Great, a 76-year-old who wanted to retire is now a favorite to return for a seventh term. Look, I get it, Chris McDaniel had more rough edges than sandpaper origami, and yes, there was always the likelihood that the Democrats would attempt to turn him into the Todd Akin of this cycle. But anytime a Republican tries to beat another Republican by adopting the rhetoric of the Democrats, they’re playing with fire.

Was Thad Cochran’s victory worth having a Republican explicitly running on the glory of earmarks and the value of large federal spending projects in the state? Why not just hold up a giant flashing neon sign saying “WE DON’T REALLY CARE ABOUT THE SIZE OF GOVERNMENT”?

Was it worth running radio ads declaring, “By not voting, you’re saying, ‘Take away all of my government programs, such as food stamps, early breakfast and lunch programs, millions of dollars to our black universities”?

Was Cochran’s victory worth a flyer like this one, contending that the Tea Party is racist?

Yes, yes, the Cochran backers will insist they themselves had nothing to do with those radio ads or flyers. They just happened to benefit from messaging that demonized the positions of the grassroots.

Once a Republican candidate is running on those messages…how many differences with the Democrats are left? “Hi, I’m the candidate of bringing home the bacon and higher spending, and I think the Tea Party is racist. But I’m completely different from the Democrat, I swear!”



I was recently in Fort Worth, Texas and happened upon the National Sheriffs’ Association annual conference and exhibition. A two-part seminar presentation scheduled for June 25 caught my eye: “The Sovereign Citizen Movement— The Emerging Threat to Law Enforcement, What Cops Need to Know.” The SCM is the latest round of what is a constant plague that ebbs and flows through American (and other) society: anarchy. A “sovereign” has the highest authority; nothing can overrule him or constrain him. He is entirely self-governed, which means he is above the laws enacted by others. Indeed, he is literally an outlaw living in a “state of nature” which Thomas Hobbes described as being where life is “solitary, poor, nasty, brutish and short.”

The term “sovereign citizen” is an oxymoron because a citizen is a member of an organized state with duties as well as rights. A citizen is subject to the sovereign power of the government and the moral order of the society the government has been established to defend. The personal declaration of “sovereignty” by the anarchist removes him from both state and society.

The concern of law enforcement for such “individuals” is clear and certainly took on more meaning this month with the cold blooded murder of two Las Vegas policemen by Jerad and Amanda Miller who were practicing anarchists. They yelled to others at the pizzeria where they shot the cops at lunch: “Tell the police the revolution has begun.” And they had shown their rejection of law earlier by stealing cars in Washington and Indiana. They had posted photos of themselves dressed as the psychotic comic book villains Joker and Harlequin. They draped a Nazi flag over the body of one of the dead officers.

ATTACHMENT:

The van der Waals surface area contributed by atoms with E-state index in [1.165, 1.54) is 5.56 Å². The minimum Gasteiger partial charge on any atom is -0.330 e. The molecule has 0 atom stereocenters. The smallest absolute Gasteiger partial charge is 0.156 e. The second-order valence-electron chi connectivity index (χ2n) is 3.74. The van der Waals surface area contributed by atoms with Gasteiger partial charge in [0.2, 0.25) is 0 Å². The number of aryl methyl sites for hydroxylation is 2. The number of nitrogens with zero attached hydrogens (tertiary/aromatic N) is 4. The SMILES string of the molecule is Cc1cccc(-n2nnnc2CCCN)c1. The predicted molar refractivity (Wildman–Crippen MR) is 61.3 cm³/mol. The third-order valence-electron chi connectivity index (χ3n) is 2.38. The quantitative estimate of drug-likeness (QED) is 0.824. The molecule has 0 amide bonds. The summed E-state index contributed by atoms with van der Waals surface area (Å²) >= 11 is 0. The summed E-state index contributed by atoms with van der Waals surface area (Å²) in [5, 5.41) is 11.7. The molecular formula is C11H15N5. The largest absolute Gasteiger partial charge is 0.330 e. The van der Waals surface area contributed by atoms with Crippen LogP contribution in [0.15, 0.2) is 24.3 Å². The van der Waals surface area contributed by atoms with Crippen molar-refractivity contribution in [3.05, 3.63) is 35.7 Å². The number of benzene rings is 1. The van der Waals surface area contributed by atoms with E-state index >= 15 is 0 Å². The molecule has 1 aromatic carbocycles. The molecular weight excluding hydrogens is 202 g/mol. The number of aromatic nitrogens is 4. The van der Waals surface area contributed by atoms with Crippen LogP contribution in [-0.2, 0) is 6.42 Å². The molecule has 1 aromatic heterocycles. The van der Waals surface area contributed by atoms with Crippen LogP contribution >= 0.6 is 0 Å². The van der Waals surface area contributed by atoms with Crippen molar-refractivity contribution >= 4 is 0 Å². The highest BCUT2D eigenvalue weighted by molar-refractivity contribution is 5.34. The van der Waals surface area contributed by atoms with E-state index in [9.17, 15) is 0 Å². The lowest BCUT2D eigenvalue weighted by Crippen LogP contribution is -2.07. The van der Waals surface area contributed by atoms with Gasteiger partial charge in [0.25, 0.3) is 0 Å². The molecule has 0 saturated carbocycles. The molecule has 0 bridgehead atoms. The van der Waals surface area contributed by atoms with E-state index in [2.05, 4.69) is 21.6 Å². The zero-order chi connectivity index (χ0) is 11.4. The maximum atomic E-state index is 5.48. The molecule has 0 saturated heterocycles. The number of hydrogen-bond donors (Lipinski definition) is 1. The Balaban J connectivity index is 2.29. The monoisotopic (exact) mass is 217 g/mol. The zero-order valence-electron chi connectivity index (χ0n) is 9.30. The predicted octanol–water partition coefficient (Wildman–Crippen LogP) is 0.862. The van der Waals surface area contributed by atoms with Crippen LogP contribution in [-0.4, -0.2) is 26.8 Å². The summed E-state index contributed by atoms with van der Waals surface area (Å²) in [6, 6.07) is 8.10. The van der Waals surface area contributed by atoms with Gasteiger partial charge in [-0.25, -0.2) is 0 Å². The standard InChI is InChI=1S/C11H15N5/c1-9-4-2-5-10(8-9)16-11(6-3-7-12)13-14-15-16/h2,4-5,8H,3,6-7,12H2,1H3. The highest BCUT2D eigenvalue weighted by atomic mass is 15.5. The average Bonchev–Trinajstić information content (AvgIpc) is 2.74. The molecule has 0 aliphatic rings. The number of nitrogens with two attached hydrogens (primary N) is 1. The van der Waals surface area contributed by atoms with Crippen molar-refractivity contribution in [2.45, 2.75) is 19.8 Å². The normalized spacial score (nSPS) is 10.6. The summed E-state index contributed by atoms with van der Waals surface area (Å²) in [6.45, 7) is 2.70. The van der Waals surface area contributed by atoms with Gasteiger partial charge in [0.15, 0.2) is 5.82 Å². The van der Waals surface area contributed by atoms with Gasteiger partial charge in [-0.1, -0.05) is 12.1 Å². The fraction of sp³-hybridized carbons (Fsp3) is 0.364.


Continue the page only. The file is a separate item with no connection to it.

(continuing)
The slain policemen were Alyn Beck, who left a wife and three kids, and Igor Soldo, whose wife had just given birth to their first child. The Millers then killed a woman at random in the entrance of a Wal-Mart. In the gun battle with responding police, Jerad was fatally shot and Amanda committed suicide. Beck and Soldo were not the first victims of anarchists. The FBI attributes the deaths of six officers between 2000 and 2011 to “sovereign citizen extremists.”

In should be noted that the vast majority of Americans do not share the Miller’s antipathy towards authority. The latest Gallup Poll (June 5-8) on confidence in institutions rated the Military first with 74% support and the Police third with 53% support.

Violence is not (yet) the main threat from anarchists. A 2011 report on the SCM by the FBI’s Counterterrorism Analysis Section opens “They could be dismissed as a nuisance, a loose network of individuals living in the United States who call themselves ‘sovereign citizens’ and believe that federal, state, and local governments operate illegally. Some of their actions, although quirky, are not crimes. The offenses they do commit seem minor, like creating false license plates, driver’s licenses, and even currency.” They have also printed up fake “diplomatic” papers that claim to make them exempt from all taxes and laws of the United States. Financial fraud is also common, as they do not believe the banking system or the national currency are legitimate so they can abuse both at will.


Editor’s note: Below are the video and transcript to Caroline Glick’s address at the Freedom Center’s 2014 Texas Weekend. The event took place May 2nd-4th at the Gaylord Texan Resort and Convention Center in Grapevine, Texas.